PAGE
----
Famed British cars classic model reaches half-a-century
“MGB: The First 50 Years of Immortality”… writes Peter Eagan in the May issue of Road & Track.
Although the MG brand has been around since 1924 — yes, I was there — the MGB is Eagan’s favorite, among others he has owned. Compared with the MGA, quality has been improved…
“Ride quality in the MGB was good, and it seemed to handle well, as it sat lower than the MGA. With its new all-steel unibody design, rather than the traditional MG body-on-frame with plywood floors, it felt solid and well bolted together.”
We’ll get back to Peter Eagan’s MGB summation, but, first, this column’s Crack Research team was assigned the task of relating MG’s early history. Nobody can state with certainty when the first MGs were produced, although the honor should probably be given to the six Raworth-bodied, two-seater sports cars the founder, Cecil Kimber, commissioned to be built on Morris-Cowley chassis in 1923.
That was while Kimber was still manager of Morris Garages — from where the MG name originated. The Hotchkiss-engined car so often erroneously referred to as “Number One” did not, in fact, appear for another two years. That was Kimber’s first attempt at building a car solely for competition.
The first model to be built in any volume (about 400) was the 14/28 Super Sport, which came with two or four seats and open or closed bodies. From there until 1952, the prolific little firm produced countless sports and saloon cars for both road and track, breaking record upon record on the way.
The firm became aligned with the Nuffield group and later was amalgamated with the Austin Motor Co., to form BMC.
Thanks, Research Team, which, too, will retire from the automotive scene on May 12, 2012, along with The Boss.
Today, all MGs are sought after, including the early racers and the 50-year-old MGB. Peter Eagan has the last word:
“They’re great cars for the hobbyist; just not so good as a loaner for your in-laws to use over the weekend. As I discovered some years ago, MGs require an owner who watches and listens.
“Though the MGB came out in 1962, I didn’t actually get a ride in one until 1968 … a fellow worker owned an MGB and gave me a ride and I was quite impressed. It had more room than the MGA, the trunk was larger and the big aluminum hood gave better access to the engine.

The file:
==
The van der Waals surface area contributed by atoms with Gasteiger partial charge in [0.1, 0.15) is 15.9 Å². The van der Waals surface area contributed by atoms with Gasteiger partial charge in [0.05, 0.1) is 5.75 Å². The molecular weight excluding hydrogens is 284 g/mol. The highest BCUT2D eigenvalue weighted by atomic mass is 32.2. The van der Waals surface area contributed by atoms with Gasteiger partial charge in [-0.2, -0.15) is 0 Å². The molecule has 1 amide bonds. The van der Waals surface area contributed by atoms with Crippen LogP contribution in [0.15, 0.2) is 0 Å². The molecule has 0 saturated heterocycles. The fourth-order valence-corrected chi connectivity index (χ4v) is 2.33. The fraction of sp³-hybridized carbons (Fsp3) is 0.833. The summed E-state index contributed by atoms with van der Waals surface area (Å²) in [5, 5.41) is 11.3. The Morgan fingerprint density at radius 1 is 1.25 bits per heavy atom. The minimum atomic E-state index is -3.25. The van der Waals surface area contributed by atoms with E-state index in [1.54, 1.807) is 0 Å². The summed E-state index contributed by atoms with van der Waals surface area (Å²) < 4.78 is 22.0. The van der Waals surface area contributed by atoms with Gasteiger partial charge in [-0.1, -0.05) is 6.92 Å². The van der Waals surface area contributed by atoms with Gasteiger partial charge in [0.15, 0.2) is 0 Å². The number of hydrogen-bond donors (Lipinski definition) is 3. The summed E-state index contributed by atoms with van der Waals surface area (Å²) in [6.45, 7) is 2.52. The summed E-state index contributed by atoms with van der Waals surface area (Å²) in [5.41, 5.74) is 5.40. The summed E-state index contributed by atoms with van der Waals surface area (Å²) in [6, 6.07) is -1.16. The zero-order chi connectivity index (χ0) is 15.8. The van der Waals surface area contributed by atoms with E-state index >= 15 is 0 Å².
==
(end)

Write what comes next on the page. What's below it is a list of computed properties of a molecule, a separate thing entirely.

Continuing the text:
“I’ve owned three MGBs and spent a couple of years in the early ’90s doing a full restoration on a 1973 roadster in British Racing Green with a tan interior.
“But whenever someone asks me what classic sports car I would choose as a retirement project and a “keeper” that remains permanently satisfying to drive and maintain, the two cars that always come to mind are the MGB and the Lotus Seven — though the Lotus would be less practical as a road car and more expensive.
“The post-1974 federally raised and rubber-bumpered MGBs are particularly cheap, as you have to try to backdate a car with roly-poly suspension and drastically reduced power. Worthwhile, but not easy.
“There were so many MGBs built — more than half a million between 1962 and 1980 — that most of them remain in the $4,000-$12,000 price range, depending on condition. They are, as my fellow serial MG-restoring buddy remarked, ‘A noble car that wasn’t built justly for the nobility. Almost anyone can afford one.’
“There’s a huge aftermarket parts industry for these cars, and nothing — other than a little machine shop work on the engine — that can’t be done by a reasonably skilled home mechanic with a decent tool kit. Outside help or expertise is seldom needed; you can fix these things forever, by yourself, in your own garage.
“And so can the next owner — in case you end up wearing a cardigan sweater and pulling up weeds for a hobby.
“We are frail, but the MGB just may be immortal.”
Dr. George G. Spaulding is a retired General Motors executive and distinguished executive-in-residence emeritus at the School of Business at the College of Charleston. He can be reached at 2 Wharfside St. 2A Charleston SC 29401.